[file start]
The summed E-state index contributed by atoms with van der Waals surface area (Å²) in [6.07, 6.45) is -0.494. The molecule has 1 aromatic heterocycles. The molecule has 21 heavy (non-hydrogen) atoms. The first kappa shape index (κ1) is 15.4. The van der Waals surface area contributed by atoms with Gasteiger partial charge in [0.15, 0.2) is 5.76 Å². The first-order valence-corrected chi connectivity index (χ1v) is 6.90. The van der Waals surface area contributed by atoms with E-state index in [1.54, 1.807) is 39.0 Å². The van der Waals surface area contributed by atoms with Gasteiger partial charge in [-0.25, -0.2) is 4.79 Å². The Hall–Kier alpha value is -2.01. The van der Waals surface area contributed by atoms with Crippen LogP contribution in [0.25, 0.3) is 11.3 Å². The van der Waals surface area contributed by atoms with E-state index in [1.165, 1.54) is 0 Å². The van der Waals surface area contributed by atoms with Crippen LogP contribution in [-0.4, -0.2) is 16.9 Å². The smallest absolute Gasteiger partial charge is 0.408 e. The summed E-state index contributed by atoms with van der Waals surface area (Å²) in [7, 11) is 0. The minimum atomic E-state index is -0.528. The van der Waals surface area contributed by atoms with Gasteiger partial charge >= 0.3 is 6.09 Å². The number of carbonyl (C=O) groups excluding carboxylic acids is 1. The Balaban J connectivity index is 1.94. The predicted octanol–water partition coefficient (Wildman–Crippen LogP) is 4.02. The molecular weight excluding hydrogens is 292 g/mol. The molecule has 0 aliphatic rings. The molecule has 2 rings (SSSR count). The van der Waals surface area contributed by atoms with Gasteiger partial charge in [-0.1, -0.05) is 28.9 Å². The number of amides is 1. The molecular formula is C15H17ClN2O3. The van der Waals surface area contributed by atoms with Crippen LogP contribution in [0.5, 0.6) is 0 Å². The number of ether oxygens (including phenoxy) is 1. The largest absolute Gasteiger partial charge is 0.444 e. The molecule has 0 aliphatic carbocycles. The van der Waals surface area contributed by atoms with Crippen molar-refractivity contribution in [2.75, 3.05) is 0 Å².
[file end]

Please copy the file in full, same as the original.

The summed E-state index contributed by atoms with van der Waals surface area (Å²) in [6.07, 6.45) is -0.494. The molecule has 1 aromatic heterocycles. The molecule has 21 heavy (non-hydrogen) atoms. The first kappa shape index (κ1) is 15.4. The van der Waals surface area contributed by atoms with Gasteiger partial charge in [0.15, 0.2) is 5.76 Å². The first-order valence-corrected chi connectivity index (χ1v) is 6.90. The van der Waals surface area contributed by atoms with E-state index in [1.54, 1.807) is 39.0 Å². The van der Waals surface area contributed by atoms with Gasteiger partial charge in [-0.25, -0.2) is 4.79 Å². The Hall–Kier alpha value is -2.01. The van der Waals surface area contributed by atoms with Crippen LogP contribution in [0.25, 0.3) is 11.3 Å². The van der Waals surface area contributed by atoms with E-state index in [1.165, 1.54) is 0 Å². The van der Waals surface area contributed by atoms with Crippen LogP contribution in [-0.4, -0.2) is 16.9 Å². The smallest absolute Gasteiger partial charge is 0.408 e. The summed E-state index contributed by atoms with van der Waals surface area (Å²) in [7, 11) is 0. The minimum atomic E-state index is -0.528. The van der Waals surface area contributed by atoms with Gasteiger partial charge >= 0.3 is 6.09 Å². The number of carbonyl (C=O) groups excluding carboxylic acids is 1. The Balaban J connectivity index is 1.94. The predicted octanol–water partition coefficient (Wildman–Crippen LogP) is 4.02. The molecular weight excluding hydrogens is 292 g/mol. The molecule has 0 aliphatic rings. The molecule has 2 rings (SSSR count). The van der Waals surface area contributed by atoms with Gasteiger partial charge in [-0.1, -0.05) is 28.9 Å². The number of amides is 1. The molecular formula is C15H17ClN2O3. The van der Waals surface area contributed by atoms with Crippen LogP contribution in [0.5, 0.6) is 0 Å². The number of ether oxygens (including phenoxy) is 1. The largest absolute Gasteiger partial charge is 0.444 e. The molecule has 0 aliphatic carbocycles. The van der Waals surface area contributed by atoms with Crippen molar-refractivity contribution in [2.75, 3.05) is 0 Å².